Our Lead Technical Developer, Aaron Overton (who is also an ArtsHacker guest author), was the one to discover Workast.
It’s not an exaggeration to say Workast solved all our existing pain points in less than a day after importing all our existing projects.
- We now had project specific communication channels inside Slack connected directly to their respective Workast space, which is what Workast calls a Slack channel. In English: it’s where all the stuff happens within a specific project.
- All Workast tasks can be pushed to the respective team member’s Google Calendar along with corresponding reminders.
- Ongoing two-way synchronization between Workast tasks and Google Calendar items.
- Implement real-time task updates from inside Slack without opening a new tab/window and having to leave an ongoing conversation.
- All these actions trigger notifications to the connected team members.
- Workast provides an intuitive user interface that translates all the Slack communication into project management goodness each team member can process as a task list, a Kanban board, or calendar view.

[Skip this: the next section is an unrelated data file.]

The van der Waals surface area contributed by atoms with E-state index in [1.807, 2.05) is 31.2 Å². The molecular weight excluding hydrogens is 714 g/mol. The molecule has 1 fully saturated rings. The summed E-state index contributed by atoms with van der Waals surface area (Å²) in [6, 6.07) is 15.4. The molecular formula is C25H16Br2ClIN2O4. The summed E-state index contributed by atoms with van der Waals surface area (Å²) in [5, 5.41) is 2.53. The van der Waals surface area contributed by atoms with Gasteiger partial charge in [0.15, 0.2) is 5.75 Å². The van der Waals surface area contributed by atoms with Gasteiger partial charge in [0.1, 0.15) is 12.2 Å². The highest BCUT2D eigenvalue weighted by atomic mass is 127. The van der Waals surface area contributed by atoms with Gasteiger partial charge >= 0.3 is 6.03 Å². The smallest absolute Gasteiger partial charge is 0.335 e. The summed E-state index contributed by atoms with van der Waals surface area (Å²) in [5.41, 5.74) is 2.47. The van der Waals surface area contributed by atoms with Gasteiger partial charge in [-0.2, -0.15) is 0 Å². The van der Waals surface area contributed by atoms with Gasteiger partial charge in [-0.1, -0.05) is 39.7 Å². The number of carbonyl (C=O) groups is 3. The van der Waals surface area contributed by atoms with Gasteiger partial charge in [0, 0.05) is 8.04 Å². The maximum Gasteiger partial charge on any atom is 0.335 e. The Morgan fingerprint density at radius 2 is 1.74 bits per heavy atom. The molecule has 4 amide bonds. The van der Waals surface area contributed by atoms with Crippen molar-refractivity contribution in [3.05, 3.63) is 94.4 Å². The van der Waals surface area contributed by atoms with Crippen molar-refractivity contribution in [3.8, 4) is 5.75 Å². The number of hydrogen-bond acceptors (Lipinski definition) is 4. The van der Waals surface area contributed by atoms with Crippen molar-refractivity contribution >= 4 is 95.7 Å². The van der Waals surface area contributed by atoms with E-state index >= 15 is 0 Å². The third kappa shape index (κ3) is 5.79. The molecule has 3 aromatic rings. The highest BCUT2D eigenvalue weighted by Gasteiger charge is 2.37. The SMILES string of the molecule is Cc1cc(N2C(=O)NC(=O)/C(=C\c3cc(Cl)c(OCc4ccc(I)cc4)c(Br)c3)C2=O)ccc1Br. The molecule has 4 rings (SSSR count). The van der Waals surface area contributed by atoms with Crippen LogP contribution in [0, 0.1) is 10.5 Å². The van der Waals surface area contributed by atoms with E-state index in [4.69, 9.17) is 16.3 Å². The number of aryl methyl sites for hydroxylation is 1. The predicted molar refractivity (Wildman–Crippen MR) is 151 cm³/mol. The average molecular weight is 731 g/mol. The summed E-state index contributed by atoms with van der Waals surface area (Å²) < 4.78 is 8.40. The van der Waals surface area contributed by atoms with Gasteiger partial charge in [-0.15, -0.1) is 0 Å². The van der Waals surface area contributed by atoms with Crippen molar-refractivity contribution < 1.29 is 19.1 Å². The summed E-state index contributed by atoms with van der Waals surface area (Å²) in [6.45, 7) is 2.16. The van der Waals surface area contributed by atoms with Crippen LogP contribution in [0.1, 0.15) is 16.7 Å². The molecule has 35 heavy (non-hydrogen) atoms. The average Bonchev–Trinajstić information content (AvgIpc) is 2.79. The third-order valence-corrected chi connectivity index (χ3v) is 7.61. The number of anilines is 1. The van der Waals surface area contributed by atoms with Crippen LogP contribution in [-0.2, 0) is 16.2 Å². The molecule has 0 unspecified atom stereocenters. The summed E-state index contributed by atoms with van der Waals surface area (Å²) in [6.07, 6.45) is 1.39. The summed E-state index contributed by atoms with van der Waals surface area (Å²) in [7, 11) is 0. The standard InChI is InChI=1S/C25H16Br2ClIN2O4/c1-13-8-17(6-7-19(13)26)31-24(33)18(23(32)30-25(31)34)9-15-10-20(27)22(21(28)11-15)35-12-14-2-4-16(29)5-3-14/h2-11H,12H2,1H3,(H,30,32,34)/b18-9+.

The only platform integration limitation we’ve encountered to date is the lack of Dropbox connectivity. Fortunately, we were already using both Dropbox and Google Drive and since the latter does integrate with Workast, moving all our cloud storage to Google Drive was a minor adjustment in the grand scheme of things.
Workast Pros And Cons
- No need to create an account, just use your existing Slack account.
- Handles both full blown project management tasks and general to-do list task management.
- Super intuitive and easy to integrate with Slack, Google Calendar, and Google Drive.
- Very low learning curve for luddites and tech wizards alike.
- Project templates make creating new Workast Spaces (i.e. projects) easy.
- Unique ID tags per task.
- Email integration (which my company does not use) introduces custom email addresses per Workast Space for easier group messaging. Customize tasks and assign users via email.
- While most arts orgs may not need Github or Bitbucket integrations, they introduce a wealth of added value if you handle anything related to code or version numbering.
- Integrated Time Tracking is available if needed. We have yet to explore its full potential but according to the integration documentation, it should satisfy all basic time tracking needed (including the ability to run cross tabulated reports).